To a former edition of this play were subjoined two Disser- cribed to him by several dramatic writers. I wish not to rely, tations : one written by Mr. Steevens, the other by me. In the on any circumstance of that kind; because, in all questions of latter I urged such arguments as then appeared to me in have this nature, interual evidence is the best that can be prod'iced, weight, to prove that it was the entire work of Shakspeare, and and, to every person intimately acquainted with our poet's writ. one of his earliest compositions Mr. Steevens on the other ings, must in the present case be decisive. The congenial sen. band maintained.cbat it was originally the production of some timents, the numerous expressions bearing a striking similitude elder playwrighi, and afterwards improved by our poel, whose to passages in his undisputed plays, some of the incidents, the hand was acknowledged to be visible in many scenes throughout situation of many of the persons, and in various places the colour the play. On a review of the various arguments which each of of the style, all these combine to set the seal of Shakspeare oa as produced in favour of his own hypothesis, I am now cun the play before us, and furnish us with internal and irresistible vinced that the theory of Mr. Sleeveus was right, and have no proofs, that a considerable portion of this piece, as it now apa difficulty in acknowledging my own to be erroneous.

pears, was written by him. The greater part of the last three This play was entered on the Stationers books, together with acts may, I think, on this ground be safely ascribed to him; intory and Cleopatra, in the year 1608, by Edward Blount, a and his hand may be traced occasionally in the other two diviboobseller or eminence, and one of the publishers of the first sions. folio edition of Shakspeare's works. It was printed with his To alter, new-model, and improve the unsucoessful dramas of name in the title-page, in his life-c!me : but this circunstance preceding writers, was, I believe, much Osre common in the proves were becerised

by the knavery of booksellers, other time of Shakspeare than is generally supposed. This piece hav. indubitably wrote pot a line. .lor is il necessary to urge, ia happy strokes from his peo, is unquestionably entitled to that apport of its genuineness, that ar a subsequent period it was as-1 place among his works, which it has now obtained.-MILONS.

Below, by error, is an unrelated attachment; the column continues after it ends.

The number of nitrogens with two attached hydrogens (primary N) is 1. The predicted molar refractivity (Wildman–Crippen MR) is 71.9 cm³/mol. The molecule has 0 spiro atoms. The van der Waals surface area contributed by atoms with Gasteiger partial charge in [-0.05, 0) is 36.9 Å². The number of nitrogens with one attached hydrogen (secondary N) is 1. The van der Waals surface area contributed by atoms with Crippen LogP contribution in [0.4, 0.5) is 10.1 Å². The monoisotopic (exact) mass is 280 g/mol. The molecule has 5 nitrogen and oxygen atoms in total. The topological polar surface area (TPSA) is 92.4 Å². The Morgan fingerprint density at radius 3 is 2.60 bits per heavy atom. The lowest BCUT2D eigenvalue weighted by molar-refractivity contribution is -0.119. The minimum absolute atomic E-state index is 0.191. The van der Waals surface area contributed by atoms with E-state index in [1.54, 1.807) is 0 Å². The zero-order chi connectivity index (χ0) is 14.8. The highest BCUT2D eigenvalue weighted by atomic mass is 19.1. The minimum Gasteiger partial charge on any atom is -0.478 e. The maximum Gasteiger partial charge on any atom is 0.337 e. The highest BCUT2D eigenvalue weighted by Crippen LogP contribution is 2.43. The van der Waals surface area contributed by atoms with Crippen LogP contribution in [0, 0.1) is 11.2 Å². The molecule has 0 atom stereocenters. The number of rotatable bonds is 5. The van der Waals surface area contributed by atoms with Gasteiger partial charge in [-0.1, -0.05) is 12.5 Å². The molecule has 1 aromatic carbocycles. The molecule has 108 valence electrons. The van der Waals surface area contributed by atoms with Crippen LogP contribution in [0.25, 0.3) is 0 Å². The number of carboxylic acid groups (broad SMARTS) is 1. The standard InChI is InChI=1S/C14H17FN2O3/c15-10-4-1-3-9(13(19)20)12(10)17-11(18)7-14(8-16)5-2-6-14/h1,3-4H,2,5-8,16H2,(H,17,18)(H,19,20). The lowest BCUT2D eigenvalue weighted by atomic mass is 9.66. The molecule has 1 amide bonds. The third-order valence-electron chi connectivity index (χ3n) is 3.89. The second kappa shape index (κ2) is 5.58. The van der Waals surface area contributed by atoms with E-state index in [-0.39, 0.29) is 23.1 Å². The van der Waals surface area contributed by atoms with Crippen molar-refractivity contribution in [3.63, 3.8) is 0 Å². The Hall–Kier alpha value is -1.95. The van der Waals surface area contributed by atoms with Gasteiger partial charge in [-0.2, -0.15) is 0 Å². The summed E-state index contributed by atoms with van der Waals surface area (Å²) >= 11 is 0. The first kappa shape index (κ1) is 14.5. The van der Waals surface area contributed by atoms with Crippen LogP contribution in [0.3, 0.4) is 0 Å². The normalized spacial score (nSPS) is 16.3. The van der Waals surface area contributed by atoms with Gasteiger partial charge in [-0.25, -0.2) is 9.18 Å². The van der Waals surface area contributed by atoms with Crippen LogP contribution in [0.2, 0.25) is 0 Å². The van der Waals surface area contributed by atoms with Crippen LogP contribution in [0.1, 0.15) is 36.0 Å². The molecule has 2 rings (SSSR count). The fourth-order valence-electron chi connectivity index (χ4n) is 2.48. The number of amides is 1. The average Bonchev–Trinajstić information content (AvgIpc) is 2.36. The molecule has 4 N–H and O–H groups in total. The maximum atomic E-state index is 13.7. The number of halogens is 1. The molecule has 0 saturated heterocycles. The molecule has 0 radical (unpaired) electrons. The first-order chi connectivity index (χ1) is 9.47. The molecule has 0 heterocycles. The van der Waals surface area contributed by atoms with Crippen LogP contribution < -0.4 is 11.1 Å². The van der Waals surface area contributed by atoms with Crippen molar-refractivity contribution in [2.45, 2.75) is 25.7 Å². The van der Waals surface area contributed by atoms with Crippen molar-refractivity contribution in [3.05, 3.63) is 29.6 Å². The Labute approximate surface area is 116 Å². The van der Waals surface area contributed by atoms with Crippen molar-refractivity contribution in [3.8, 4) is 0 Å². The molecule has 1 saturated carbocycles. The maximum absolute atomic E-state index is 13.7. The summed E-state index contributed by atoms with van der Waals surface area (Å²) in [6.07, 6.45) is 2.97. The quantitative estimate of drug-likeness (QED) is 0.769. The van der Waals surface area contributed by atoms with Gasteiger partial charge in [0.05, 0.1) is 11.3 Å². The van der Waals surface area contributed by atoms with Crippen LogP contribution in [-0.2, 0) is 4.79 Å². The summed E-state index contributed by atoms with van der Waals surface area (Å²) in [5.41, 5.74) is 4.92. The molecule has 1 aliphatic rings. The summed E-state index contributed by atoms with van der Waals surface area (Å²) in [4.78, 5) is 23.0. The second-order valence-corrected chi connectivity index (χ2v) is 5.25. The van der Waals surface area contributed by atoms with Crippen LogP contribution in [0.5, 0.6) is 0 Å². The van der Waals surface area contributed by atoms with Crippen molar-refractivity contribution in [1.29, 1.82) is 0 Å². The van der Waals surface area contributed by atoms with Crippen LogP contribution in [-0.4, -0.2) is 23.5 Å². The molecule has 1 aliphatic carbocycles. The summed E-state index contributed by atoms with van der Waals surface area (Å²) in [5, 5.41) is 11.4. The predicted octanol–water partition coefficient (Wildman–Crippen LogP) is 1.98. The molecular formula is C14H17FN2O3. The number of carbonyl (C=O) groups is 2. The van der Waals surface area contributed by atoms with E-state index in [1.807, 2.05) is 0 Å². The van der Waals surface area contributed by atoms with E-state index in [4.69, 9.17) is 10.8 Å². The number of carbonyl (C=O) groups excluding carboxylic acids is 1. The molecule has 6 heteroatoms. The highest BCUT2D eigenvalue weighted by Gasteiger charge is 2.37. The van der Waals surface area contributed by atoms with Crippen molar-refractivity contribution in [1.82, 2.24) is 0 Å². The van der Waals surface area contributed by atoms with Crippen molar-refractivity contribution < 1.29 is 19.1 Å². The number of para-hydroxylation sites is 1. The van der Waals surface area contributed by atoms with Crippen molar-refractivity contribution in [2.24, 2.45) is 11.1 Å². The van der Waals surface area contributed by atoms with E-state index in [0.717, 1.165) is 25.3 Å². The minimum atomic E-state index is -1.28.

THis tragedy was entered in tbe books of the Stationers' Com.

yapy, Nov. 26. 1607, and is there mentioned as having been played the preceding Christmas before his majesty, at Whiteball It must have been written after 1603, as Shakspeare has borrowed several fanstastic uanses of spirits, mentioned .y this play, from Harsnett's Declaration of Popish Impostore, which was published that year. King Lear was not printed till 1008. There was an old play on the same subject, which had been in

possession of the stage for many years before the production of Suakspeare's tragedy; but from which our author has co

pied one passage only. The story of King Lear and history Daughters, is found in Holioshed's Chronicle; und wu ori

ally told by Geoffry of Moumouth, who says that lear wu the eldest son of Bladud, and “pobly governed his country for sixty years." According to the historian, hr died about quo years before Christ. Shakspeare has taken the hiut for the behaviour of the steward, and the reply of Cordel a to her father concerning her future marriage, frous the Mirror Magistrales. 1587. According to Steerens. the episode of Guns ter and his sons is borrowed

from Sidney's Arcadia.

PERSONS REPRESENTED. Glo. My lord of Rent: remember him hereafter

as my honourable friend. LEAR, King of Britain.

Edm. My services to your lordship. Kixo or FRANCE.

Kent. I must love you, and sue to know you better. DUKE OF BURGUNDY.

Edm. Sir, I shall study deserving. Duke or CORNWALL.

Glo. He hath been oui nine years, and away he DUKE OF ALBANY.

shall again :— The king is coming. EARL or Kext.

[Trumpets sound withir. EARL OF GLOSTER. EDGAR, son to Gloster.

Enter LEAR, CORNWALL, ALBANY, GONERIL, REGAN, EDMUND, bastard son to Gloster.

CORDELIA, and Attendants. CURAN, a courtier.

Lear. Attend the lords of France and Burgundy, Old Man, tenant to Gloster.